“Do you know what immigration detention is?” Part 1 Told by Mrs A, expert-by-experience

As we begin this year’s Unlocking Detention tour, we are sharing this two-part series by Mrs A, submitted by her solicitor at Duncan Lewis.
We have not met Mrs A.  We have no idea who she is.  We understand that she was detained herself and wants to tell you about the secret world of immigration detention.  And here it is, her take on immigration detention in the United Kingdom.
Do you know what immigration detention is? Part 1
Is immigration detention necessary?
If you were to ask many people unfamiliar with detention whether it is necessary, many will probably say yes.  The public’s perception of detention is based on the incorrect picture painted in the media by the Home Office. This picture is one that says detention is necessary for immigration control and is only used sparingly and for the shortest time possible before removal and that detainees are treated in a humane manner.
You will also hear that detention is not the same as prison. Well, from my own experience, I am here to tell you that this could not be further from the truth.
In my experience, a high percentage of those detained have been removed from their own homes at addresses on file with The Home Office. The very fact that these people were resident at their official addresses, indicates that they appear to be attempting to normalise their status and could not normally be considered a flight risk. Others have been detained when reporting to Home Office offices as requested, again demonstrating their attempt to comply with such restrictions.
Journey to detention centres in the dark of the night
Many such detainees spend between one day and a week in police custody waiting to be transported to detention centres. The fact that detainees are held for such a long period before even arriving at a detention centre, appears to indicate that the initial process is being performed purely for administrative convenience, rather than due any immediate need for the detainees removal from the country.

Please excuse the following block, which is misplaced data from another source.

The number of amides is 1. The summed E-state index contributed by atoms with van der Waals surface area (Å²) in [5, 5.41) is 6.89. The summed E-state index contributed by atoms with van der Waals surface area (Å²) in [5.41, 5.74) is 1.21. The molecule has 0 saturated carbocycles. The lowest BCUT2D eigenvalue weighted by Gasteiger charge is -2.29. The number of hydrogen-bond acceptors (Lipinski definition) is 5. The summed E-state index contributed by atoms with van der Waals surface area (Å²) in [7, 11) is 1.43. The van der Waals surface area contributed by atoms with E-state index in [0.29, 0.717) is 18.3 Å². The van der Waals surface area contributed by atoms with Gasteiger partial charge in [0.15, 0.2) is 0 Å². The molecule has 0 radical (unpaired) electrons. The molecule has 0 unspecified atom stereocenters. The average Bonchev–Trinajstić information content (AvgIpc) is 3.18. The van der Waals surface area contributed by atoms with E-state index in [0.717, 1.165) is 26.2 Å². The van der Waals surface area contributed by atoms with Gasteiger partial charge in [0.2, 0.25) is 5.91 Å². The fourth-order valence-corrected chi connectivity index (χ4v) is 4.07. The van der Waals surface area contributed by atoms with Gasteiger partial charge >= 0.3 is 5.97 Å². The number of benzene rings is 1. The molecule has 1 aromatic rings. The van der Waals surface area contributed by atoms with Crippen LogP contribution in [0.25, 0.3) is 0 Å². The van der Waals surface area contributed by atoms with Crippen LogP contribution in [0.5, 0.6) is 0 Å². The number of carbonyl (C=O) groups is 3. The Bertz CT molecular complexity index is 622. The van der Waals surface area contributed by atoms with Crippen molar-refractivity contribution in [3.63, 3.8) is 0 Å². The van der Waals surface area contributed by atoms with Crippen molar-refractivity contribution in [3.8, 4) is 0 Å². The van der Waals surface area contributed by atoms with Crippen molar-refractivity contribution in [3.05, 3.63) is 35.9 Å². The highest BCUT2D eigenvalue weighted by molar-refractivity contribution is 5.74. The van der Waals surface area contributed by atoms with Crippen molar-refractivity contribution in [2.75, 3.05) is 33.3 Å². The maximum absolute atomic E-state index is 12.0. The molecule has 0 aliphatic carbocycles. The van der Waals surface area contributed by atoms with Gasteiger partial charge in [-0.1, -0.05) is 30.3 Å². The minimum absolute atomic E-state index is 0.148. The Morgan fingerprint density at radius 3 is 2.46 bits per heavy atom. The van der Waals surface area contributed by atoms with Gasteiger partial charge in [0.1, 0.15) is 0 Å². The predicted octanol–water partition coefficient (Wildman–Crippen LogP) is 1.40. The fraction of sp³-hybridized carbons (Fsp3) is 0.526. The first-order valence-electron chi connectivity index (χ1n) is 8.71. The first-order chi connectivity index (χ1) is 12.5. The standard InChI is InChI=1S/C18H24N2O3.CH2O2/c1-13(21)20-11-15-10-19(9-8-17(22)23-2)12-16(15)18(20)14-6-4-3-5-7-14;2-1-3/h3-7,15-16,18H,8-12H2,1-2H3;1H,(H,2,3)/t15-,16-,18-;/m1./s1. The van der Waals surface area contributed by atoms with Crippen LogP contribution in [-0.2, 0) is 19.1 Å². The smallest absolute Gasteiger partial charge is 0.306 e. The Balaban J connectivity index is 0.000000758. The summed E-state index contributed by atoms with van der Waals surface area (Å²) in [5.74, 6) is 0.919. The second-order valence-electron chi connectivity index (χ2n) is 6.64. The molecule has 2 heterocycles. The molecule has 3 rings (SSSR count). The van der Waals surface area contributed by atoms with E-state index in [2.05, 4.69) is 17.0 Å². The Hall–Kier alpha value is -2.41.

Once in police custody, transfer to a detention centre usually appears to take place in the middle of the night. Again, this seems to be part of a routine shuttle of such prisoners between police stations and detention centres.
The timing of such transfers is highly disorientating as not only does it happen during the night causing stress to the detainee, but friends and relatives attempting to locate their detained loved one, are often unable to make contact or establish where they have been moved, until sometime after the event.
The detained individual will often spend several hours or more being transported across the country in a van to an unknown location, arriving in the early hours of the morning. By the time their processing at the centre is completed, it will most likely be after 5 AM.
Induction at the detention centre – ‘labour’ of £1 per hour
New detainees are inducted by a fellow detainee who is employed by the Home Office for £1 an hour. Many detainees are forced to take such work, as purchasing items from the detention centre “shop” is the only way to buy essentials such as body cream and the smallest of luxuries such as sweets, during their incarceration.
This derogatory rate of £1 is well below any minimum wage, yet detainees are being forced to do work that would otherwise be performed by paid staff, purely for the benefit of the company operating the centre.
Detainees have to work in many areas of the detention centre, including the kitchen, the laundry room and as general cleaners. In my opinion this is inhumane and effectively amounts to modern day slavery.
Part 2 of Mrs A’s story is here.

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